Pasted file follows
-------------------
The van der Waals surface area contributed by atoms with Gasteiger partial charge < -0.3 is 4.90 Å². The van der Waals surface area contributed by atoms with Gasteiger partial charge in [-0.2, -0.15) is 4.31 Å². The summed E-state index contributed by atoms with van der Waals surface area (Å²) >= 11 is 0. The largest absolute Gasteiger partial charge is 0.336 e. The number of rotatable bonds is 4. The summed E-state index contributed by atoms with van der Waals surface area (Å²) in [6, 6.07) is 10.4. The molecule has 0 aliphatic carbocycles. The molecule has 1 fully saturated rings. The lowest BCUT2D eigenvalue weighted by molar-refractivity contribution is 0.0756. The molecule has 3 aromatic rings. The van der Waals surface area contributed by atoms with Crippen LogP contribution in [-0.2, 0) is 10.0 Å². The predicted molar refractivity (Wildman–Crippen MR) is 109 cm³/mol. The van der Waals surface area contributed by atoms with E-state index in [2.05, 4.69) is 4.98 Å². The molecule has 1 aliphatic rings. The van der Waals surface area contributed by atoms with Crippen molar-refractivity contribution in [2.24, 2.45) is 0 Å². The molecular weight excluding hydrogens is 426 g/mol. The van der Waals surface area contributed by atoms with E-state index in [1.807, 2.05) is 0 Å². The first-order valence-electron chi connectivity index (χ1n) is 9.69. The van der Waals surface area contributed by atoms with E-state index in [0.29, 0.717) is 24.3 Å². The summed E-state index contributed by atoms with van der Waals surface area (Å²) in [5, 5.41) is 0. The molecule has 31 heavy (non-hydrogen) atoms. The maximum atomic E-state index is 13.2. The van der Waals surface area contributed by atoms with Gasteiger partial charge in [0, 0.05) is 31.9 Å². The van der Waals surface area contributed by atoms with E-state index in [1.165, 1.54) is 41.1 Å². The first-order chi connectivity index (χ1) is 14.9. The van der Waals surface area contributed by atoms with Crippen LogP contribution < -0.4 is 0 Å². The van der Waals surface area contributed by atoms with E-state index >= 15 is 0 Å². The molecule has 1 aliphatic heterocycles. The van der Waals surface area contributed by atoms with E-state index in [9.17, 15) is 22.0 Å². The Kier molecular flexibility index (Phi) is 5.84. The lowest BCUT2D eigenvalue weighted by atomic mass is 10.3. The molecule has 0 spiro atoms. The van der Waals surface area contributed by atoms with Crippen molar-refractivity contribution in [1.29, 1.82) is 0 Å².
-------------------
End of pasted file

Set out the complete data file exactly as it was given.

The van der Waals surface area contributed by atoms with Gasteiger partial charge < -0.3 is 4.90 Å². The van der Waals surface area contributed by atoms with Gasteiger partial charge in [-0.2, -0.15) is 4.31 Å². The summed E-state index contributed by atoms with van der Waals surface area (Å²) >= 11 is 0. The largest absolute Gasteiger partial charge is 0.336 e. The number of rotatable bonds is 4. The summed E-state index contributed by atoms with van der Waals surface area (Å²) in [6, 6.07) is 10.4. The molecule has 0 aliphatic carbocycles. The molecule has 1 fully saturated rings. The lowest BCUT2D eigenvalue weighted by molar-refractivity contribution is 0.0756. The molecule has 3 aromatic rings. The van der Waals surface area contributed by atoms with Crippen LogP contribution in [-0.2, 0) is 10.0 Å². The predicted molar refractivity (Wildman–Crippen MR) is 109 cm³/mol. The van der Waals surface area contributed by atoms with E-state index in [2.05, 4.69) is 4.98 Å². The molecule has 1 aliphatic rings. The van der Waals surface area contributed by atoms with Crippen molar-refractivity contribution in [2.24, 2.45) is 0 Å². The molecular weight excluding hydrogens is 426 g/mol. The van der Waals surface area contributed by atoms with E-state index in [1.807, 2.05) is 0 Å². The first-order valence-electron chi connectivity index (χ1n) is 9.69. The van der Waals surface area contributed by atoms with E-state index in [0.29, 0.717) is 24.3 Å². The summed E-state index contributed by atoms with van der Waals surface area (Å²) in [5, 5.41) is 0. The molecule has 31 heavy (non-hydrogen) atoms. The maximum atomic E-state index is 13.2. The van der Waals surface area contributed by atoms with Gasteiger partial charge in [0, 0.05) is 31.9 Å². The van der Waals surface area contributed by atoms with E-state index in [1.165, 1.54) is 41.1 Å². The first-order chi connectivity index (χ1) is 14.9. The van der Waals surface area contributed by atoms with Crippen LogP contribution < -0.4 is 0 Å². The van der Waals surface area contributed by atoms with E-state index >= 15 is 0 Å². The molecule has 1 aliphatic heterocycles. The van der Waals surface area contributed by atoms with E-state index in [9.17, 15) is 22.0 Å². The Kier molecular flexibility index (Phi) is 5.84. The lowest BCUT2D eigenvalue weighted by atomic mass is 10.3. The molecule has 0 spiro atoms. The van der Waals surface area contributed by atoms with Crippen molar-refractivity contribution in [1.29, 1.82) is 0 Å².